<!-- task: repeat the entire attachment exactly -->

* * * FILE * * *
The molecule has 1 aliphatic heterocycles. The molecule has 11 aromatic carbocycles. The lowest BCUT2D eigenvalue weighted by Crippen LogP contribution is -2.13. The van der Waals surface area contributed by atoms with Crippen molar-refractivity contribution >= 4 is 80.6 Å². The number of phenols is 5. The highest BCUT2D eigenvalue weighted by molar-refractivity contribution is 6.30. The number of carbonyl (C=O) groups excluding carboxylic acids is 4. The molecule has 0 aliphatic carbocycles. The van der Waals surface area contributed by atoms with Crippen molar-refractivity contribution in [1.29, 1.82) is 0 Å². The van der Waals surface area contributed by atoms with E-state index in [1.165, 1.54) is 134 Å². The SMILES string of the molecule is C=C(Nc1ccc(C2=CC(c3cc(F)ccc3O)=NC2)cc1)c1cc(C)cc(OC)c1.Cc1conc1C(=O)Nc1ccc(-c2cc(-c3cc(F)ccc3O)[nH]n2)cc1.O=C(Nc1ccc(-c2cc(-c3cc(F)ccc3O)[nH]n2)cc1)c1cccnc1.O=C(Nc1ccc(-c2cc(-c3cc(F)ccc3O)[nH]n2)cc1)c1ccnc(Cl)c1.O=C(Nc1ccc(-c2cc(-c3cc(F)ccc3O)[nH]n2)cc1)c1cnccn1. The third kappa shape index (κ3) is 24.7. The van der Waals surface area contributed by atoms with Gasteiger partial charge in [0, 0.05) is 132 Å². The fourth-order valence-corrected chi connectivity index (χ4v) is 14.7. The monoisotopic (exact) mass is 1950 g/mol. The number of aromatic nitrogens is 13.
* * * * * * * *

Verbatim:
The molecule has 1 aliphatic heterocycles. The molecule has 11 aromatic carbocycles. The lowest BCUT2D eigenvalue weighted by Crippen LogP contribution is -2.13. The van der Waals surface area contributed by atoms with Crippen molar-refractivity contribution >= 4 is 80.6 Å². The number of phenols is 5. The highest BCUT2D eigenvalue weighted by molar-refractivity contribution is 6.30. The number of carbonyl (C=O) groups excluding carboxylic acids is 4. The molecule has 0 aliphatic carbocycles. The van der Waals surface area contributed by atoms with Crippen molar-refractivity contribution in [1.29, 1.82) is 0 Å². The van der Waals surface area contributed by atoms with E-state index in [1.165, 1.54) is 134 Å². The SMILES string of the molecule is C=C(Nc1ccc(C2=CC(c3cc(F)ccc3O)=NC2)cc1)c1cc(C)cc(OC)c1.Cc1conc1C(=O)Nc1ccc(-c2cc(-c3cc(F)ccc3O)[nH]n2)cc1.O=C(Nc1ccc(-c2cc(-c3cc(F)ccc3O)[nH]n2)cc1)c1cccnc1.O=C(Nc1ccc(-c2cc(-c3cc(F)ccc3O)[nH]n2)cc1)c1ccnc(Cl)c1.O=C(Nc1ccc(-c2cc(-c3cc(F)ccc3O)[nH]n2)cc1)c1cnccn1. The third kappa shape index (κ3) is 24.7. The van der Waals surface area contributed by atoms with Gasteiger partial charge in [0, 0.05) is 132 Å². The fourth-order valence-corrected chi connectivity index (χ4v) is 14.7. The monoisotopic (exact) mass is 1950 g/mol. The number of aromatic nitrogens is 13.